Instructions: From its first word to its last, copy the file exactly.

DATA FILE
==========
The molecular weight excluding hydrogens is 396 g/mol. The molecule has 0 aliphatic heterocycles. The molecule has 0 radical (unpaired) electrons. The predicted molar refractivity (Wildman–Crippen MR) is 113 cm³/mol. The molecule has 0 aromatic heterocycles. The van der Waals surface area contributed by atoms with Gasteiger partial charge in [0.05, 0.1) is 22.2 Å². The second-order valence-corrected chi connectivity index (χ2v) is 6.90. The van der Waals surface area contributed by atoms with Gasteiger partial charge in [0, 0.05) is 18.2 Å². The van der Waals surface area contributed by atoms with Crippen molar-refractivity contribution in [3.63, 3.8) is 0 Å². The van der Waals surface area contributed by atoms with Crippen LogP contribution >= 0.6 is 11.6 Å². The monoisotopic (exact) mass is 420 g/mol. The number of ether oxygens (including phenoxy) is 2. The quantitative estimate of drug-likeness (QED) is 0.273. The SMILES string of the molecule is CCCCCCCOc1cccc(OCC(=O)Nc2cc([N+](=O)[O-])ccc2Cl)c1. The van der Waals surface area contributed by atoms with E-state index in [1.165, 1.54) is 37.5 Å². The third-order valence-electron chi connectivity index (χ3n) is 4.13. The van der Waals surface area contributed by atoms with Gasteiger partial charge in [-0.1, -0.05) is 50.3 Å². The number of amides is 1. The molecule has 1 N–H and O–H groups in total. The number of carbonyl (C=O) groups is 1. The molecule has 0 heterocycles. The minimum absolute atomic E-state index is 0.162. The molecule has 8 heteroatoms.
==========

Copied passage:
The molecular weight excluding hydrogens is 396 g/mol. The molecule has 0 aliphatic heterocycles. The molecule has 0 radical (unpaired) electrons. The predicted molar refractivity (Wildman–Crippen MR) is 113 cm³/mol. The molecule has 0 aromatic heterocycles. The van der Waals surface area contributed by atoms with Gasteiger partial charge in [0.05, 0.1) is 22.2 Å². The second-order valence-corrected chi connectivity index (χ2v) is 6.90. The van der Waals surface area contributed by atoms with Gasteiger partial charge in [0, 0.05) is 18.2 Å². The van der Waals surface area contributed by atoms with Crippen molar-refractivity contribution in [3.63, 3.8) is 0 Å². The van der Waals surface area contributed by atoms with Crippen LogP contribution >= 0.6 is 11.6 Å². The monoisotopic (exact) mass is 420 g/mol. The number of ether oxygens (including phenoxy) is 2. The quantitative estimate of drug-likeness (QED) is 0.273. The SMILES string of the molecule is CCCCCCCOc1cccc(OCC(=O)Nc2cc([N+](=O)[O-])ccc2Cl)c1. The van der Waals surface area contributed by atoms with E-state index in [1.165, 1.54) is 37.5 Å². The third-order valence-electron chi connectivity index (χ3n) is 4.13. The van der Waals surface area contributed by atoms with Gasteiger partial charge in [-0.1, -0.05) is 50.3 Å². The number of amides is 1. The molecule has 1 N–H and O–H groups in total. The number of carbonyl (C=O) groups is 1. The molecule has 0 heterocycles. The minimum absolute atomic E-state index is 0.162. The molecule has 8 heteroatoms.